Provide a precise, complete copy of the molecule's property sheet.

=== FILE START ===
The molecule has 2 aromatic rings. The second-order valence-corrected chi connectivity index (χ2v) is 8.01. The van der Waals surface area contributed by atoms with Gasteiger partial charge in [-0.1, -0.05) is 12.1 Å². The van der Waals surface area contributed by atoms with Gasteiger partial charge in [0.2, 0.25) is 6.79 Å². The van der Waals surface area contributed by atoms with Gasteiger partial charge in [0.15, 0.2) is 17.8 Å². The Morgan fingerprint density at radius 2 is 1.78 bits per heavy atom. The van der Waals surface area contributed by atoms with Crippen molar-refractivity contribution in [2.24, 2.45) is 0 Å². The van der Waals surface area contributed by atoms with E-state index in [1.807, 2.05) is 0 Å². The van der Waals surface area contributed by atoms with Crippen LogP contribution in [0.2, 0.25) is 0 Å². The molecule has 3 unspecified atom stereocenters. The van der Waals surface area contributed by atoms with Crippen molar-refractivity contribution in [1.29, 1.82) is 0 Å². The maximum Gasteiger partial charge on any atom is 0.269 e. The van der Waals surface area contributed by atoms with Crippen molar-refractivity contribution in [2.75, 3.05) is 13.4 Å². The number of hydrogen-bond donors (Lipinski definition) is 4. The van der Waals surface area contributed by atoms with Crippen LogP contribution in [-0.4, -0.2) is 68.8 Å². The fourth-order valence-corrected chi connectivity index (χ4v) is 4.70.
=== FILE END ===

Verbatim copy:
The molecule has 2 aromatic rings. The second-order valence-corrected chi connectivity index (χ2v) is 8.01. The van der Waals surface area contributed by atoms with Gasteiger partial charge in [-0.1, -0.05) is 12.1 Å². The van der Waals surface area contributed by atoms with Gasteiger partial charge in [0.2, 0.25) is 6.79 Å². The van der Waals surface area contributed by atoms with Gasteiger partial charge in [0.15, 0.2) is 17.8 Å². The Morgan fingerprint density at radius 2 is 1.78 bits per heavy atom. The van der Waals surface area contributed by atoms with Crippen molar-refractivity contribution in [2.24, 2.45) is 0 Å². The van der Waals surface area contributed by atoms with E-state index in [1.807, 2.05) is 0 Å². The van der Waals surface area contributed by atoms with Crippen LogP contribution in [0.2, 0.25) is 0 Å². The molecule has 3 unspecified atom stereocenters. The van der Waals surface area contributed by atoms with Crippen molar-refractivity contribution in [1.29, 1.82) is 0 Å². The maximum Gasteiger partial charge on any atom is 0.269 e. The van der Waals surface area contributed by atoms with Crippen molar-refractivity contribution in [2.75, 3.05) is 13.4 Å². The number of hydrogen-bond donors (Lipinski definition) is 4. The van der Waals surface area contributed by atoms with Crippen LogP contribution in [-0.4, -0.2) is 68.8 Å². The fourth-order valence-corrected chi connectivity index (χ4v) is 4.70.